Mountains and music: WinterWonderGrass ‘magic’

Marcus King performs April 1 at WinterWonderGrass at Palisades Tahoe.

Marcus King performs April 1 at WinterWonderGrass at Palisades Tahoe.
Photo by Kyler Klix.

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Thousands of people gathered at Palisades Tahoe for WinterWonderGrass. The music festival, March 31 to April 2, sold out each day and brought many newcomers and returning guests. The weather stayed fairly clear all weekend, but a blizzard came in April 2 to close the festival while Trampled by Turtles played through the wind and flurries.

“It’s what we live for and it’s amazing,” said festival founder Scotty Stoughton. “The feeling from them (Trampled by Turtles) was it was one of their best sets they played. It was really special.”

Stoughton said this year’s WinterWonderGrass went very well, and attendees have given him a positive response.

“I heard the word ‘magic’ quite a bit, which is always nice to hear,” he said. “The energy and the crowd was so thick and positive. We all had a very lovely experience.”


The festival brings out a mix of seasoned WinterWonderGrassers and many who are enjoying the festival for the first time.

Mike Stapleton said he’s been to all of the events in Tahoe and he enjoys the layout and how it takes place at the end of winter.

“It’s one of my favorite weekends of the year,” he said. “It’s just such a good vibe and the music is phenomenal.”

He said the place gives him the opportunity to discover new music and he found at least one new band.

“Sicard Hollow out of Nashville — they killed it,” he said. “They’re phenomenal.”


Some fans flew across the country to attend, like Suzanne Savery from Delaware. She said it was her first WinterWonderGrass.

“I thought it’d be kind of fun and a new, novel experience,” she said. “It’s been fabulous. I’ve been adjusting the cold weather, so that’s a little different for me.”

Savery said she attends many festivals, and she said WinterWonderGrass fits into the festival culture that she’s seen elsewhere in the country. She said the only difference is experiencing it in the cold vs. in the warm.

“There’s a lot of unique people and everybody is out there having a good time,” she said. “So, it’s just a different version up in the higher elevations vs. at sea level. I’ve been having a good time, and everyone is very friendly.”


Jillian Nielsen of South Lake Tahoe was attending her first WinterWonderGrass. She decided at the last minute she would like to attend, so she found a ticket through volunteering for the festival.

“This has been one of the best organized, large events that I have been part of,” she said. “And it really makes me love the Sierra Nevada community. It’s cool to see some sustainability practices and everyone is having a good time.”

Nielsen said she moved to the area a few years ago from Nashville and loves live music, so WinterWonderGrass seemed like a great fit. She said she’d like to return next year for more.


While many fans experience their first time coming to the festival, some bands are also playing in the area for the first time, like Daniel Donato’s Cosmic Country. Donato played three sets to fans on Sunday on a side stage. His shared his initial thoughts of the festival: “Music in nature makes a lot of sense, every time.”

He said everyone at the festival is friendly and everyone is on the same page. He credited the production of the festival as being very professional.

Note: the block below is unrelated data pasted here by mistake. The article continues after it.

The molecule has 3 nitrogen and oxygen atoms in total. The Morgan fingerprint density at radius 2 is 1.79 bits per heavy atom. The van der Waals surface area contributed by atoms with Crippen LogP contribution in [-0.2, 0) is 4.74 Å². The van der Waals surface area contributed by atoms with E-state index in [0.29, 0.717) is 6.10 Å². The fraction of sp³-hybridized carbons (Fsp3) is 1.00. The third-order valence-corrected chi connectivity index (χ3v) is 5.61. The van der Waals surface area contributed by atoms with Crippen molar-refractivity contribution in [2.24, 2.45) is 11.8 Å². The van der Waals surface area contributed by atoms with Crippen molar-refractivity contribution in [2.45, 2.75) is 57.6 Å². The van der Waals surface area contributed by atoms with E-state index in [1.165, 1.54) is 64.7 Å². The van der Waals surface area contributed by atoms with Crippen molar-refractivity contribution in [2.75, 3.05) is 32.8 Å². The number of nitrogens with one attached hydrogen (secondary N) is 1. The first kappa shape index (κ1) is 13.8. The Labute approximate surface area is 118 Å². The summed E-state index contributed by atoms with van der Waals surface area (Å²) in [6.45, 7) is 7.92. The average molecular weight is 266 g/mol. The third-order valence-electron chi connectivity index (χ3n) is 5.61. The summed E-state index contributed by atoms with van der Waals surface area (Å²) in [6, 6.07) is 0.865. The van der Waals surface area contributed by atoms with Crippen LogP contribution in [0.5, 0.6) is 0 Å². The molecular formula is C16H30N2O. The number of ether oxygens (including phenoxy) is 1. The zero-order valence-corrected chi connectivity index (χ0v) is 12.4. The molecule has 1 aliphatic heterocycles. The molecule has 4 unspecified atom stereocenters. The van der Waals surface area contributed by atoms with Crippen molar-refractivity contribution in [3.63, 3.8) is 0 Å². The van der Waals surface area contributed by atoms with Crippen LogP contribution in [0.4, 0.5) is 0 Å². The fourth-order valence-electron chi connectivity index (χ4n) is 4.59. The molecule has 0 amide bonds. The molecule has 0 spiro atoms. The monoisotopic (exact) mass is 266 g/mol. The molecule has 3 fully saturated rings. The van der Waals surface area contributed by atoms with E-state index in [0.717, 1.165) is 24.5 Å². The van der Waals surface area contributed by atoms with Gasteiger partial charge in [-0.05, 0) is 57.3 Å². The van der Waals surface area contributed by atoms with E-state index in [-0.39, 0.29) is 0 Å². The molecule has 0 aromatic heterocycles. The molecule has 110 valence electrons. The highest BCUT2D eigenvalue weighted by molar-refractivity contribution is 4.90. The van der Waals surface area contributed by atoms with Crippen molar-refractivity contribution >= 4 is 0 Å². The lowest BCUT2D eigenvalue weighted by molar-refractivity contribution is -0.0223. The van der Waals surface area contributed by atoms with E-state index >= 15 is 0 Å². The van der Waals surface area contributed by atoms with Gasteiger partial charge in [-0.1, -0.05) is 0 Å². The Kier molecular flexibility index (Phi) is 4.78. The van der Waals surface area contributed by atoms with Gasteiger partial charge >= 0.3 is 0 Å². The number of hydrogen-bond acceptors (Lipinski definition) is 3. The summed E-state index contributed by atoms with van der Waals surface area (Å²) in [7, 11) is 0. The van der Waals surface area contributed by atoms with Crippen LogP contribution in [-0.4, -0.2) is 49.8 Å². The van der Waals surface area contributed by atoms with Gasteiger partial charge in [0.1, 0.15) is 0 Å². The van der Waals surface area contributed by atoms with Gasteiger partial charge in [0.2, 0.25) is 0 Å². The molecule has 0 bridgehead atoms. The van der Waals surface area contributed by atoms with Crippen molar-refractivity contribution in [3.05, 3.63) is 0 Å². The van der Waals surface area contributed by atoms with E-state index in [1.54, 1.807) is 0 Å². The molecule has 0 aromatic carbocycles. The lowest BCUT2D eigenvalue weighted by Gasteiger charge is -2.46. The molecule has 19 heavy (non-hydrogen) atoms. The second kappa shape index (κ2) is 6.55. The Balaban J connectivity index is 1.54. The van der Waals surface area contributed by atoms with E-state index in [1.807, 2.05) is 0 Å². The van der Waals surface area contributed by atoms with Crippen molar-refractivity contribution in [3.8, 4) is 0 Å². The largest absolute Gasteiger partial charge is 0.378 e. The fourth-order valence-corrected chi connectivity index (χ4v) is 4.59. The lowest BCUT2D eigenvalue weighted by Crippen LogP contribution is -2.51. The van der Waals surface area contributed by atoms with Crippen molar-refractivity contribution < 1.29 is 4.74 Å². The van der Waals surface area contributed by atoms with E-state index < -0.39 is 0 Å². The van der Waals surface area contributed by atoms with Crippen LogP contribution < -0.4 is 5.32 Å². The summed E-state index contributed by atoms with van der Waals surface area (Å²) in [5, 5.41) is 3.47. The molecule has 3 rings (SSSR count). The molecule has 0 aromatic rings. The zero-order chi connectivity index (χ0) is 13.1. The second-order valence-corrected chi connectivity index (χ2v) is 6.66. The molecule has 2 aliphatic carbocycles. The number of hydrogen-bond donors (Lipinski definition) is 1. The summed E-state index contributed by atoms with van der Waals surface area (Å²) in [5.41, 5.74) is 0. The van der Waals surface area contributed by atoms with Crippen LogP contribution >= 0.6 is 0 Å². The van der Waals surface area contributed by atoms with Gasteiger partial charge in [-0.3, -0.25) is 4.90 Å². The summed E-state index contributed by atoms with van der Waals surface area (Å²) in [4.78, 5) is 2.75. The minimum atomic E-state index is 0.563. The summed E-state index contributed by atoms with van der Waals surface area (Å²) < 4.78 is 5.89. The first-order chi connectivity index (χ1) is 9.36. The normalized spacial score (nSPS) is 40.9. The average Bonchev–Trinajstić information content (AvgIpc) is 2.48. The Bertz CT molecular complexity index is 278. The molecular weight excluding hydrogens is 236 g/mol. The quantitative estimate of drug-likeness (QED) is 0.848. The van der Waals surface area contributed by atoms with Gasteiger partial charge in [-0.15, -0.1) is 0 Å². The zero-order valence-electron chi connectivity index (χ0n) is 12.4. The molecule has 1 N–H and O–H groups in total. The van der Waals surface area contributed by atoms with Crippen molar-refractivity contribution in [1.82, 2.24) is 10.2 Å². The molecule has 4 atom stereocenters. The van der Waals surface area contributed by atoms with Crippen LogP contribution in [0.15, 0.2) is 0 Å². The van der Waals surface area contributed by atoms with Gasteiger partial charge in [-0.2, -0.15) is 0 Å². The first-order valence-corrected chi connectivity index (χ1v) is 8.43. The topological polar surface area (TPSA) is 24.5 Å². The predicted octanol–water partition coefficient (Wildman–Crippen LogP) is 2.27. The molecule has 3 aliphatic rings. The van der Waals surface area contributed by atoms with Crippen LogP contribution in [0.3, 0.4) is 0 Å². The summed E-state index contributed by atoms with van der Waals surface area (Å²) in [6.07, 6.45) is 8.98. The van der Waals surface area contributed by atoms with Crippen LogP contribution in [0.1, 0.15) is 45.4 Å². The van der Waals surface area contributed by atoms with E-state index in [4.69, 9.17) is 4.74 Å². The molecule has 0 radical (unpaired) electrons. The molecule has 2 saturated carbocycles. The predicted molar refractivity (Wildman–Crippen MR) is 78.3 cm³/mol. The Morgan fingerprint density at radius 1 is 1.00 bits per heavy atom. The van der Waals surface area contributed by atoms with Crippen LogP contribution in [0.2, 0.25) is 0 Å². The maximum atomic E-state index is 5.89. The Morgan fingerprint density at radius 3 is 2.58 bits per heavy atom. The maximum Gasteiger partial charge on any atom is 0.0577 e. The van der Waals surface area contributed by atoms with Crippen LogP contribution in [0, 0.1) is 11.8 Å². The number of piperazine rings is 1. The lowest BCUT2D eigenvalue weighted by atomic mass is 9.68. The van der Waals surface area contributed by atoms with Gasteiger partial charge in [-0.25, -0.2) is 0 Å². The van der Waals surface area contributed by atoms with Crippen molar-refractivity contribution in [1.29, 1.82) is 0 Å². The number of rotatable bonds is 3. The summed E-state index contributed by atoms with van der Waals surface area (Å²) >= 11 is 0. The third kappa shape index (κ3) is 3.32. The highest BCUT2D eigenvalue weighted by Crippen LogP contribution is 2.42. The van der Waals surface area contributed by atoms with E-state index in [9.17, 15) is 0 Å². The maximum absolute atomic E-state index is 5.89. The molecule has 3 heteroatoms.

“It’s organized extremely well and it’s an experienced, tenured production that is really efficient and empathetic on the producer and consumer side, which makes the music better, I think, and makes the experience more real,” Donato said. “And you’re in nature, so it makes it 10-times more real. It’s exactly what it should be.”


There’s no shortage of children at the festival, with its 12-and-under are free policy, many families can easily bring their kids to experience WinterWonderGrass.

The Kids Zone was packed every day with children doing multiple arts and crafts activities and games. Outside they were splashing in puddles, trying to hula hoop, or running around with their painted faces.

Shauna Mills, from Truckee, came with her family and brought along daughter Lennox, 3, and son Nash, who is 8 months old. Sunday was the first day they went into the Kids Zone, and they made a bracelet, a noisemaker and played ring toss. Mills said it’s a great festival to bring the kids to.

“Our daughter loves it, and our son is barely awake this year, but he slept through it,” she said.

She said the festival is not too crowded, there’s easy access to restrooms and if they need to go to the car for the kids, it’s not too far away.

“We’ll keep coming back and we’ll be bringing back the kids,” she said. “We love it, we love WinterWonderGrass.”


Stoughton said the festival flowed nicely and went just as planned. They had to adjust a couple of things because of heavy wind April 2, but he said that’s normal.

“You play the hand you’re dealt, and the production was stellar,” he said.

He said they’ll send out surveys to attendees and based on input and feedback they might make some tweaks, but otherwise Stoughton thinks the layout and production is set to how they like it.

“By year seven we really found the sweet spots. The tents are intimate but still have enough space. We made some nice site improvements that worked really well,” he said. “The flow is awesome.”

Stoughton gave thanks to the local community for their help in putting on WinterWonderGrass.

“My whole staff really felt a lot of love and support from the local community and that just means the world to us,” he said. “We felt appreciated and supported and everyone came out and wants to be a part of the event.”


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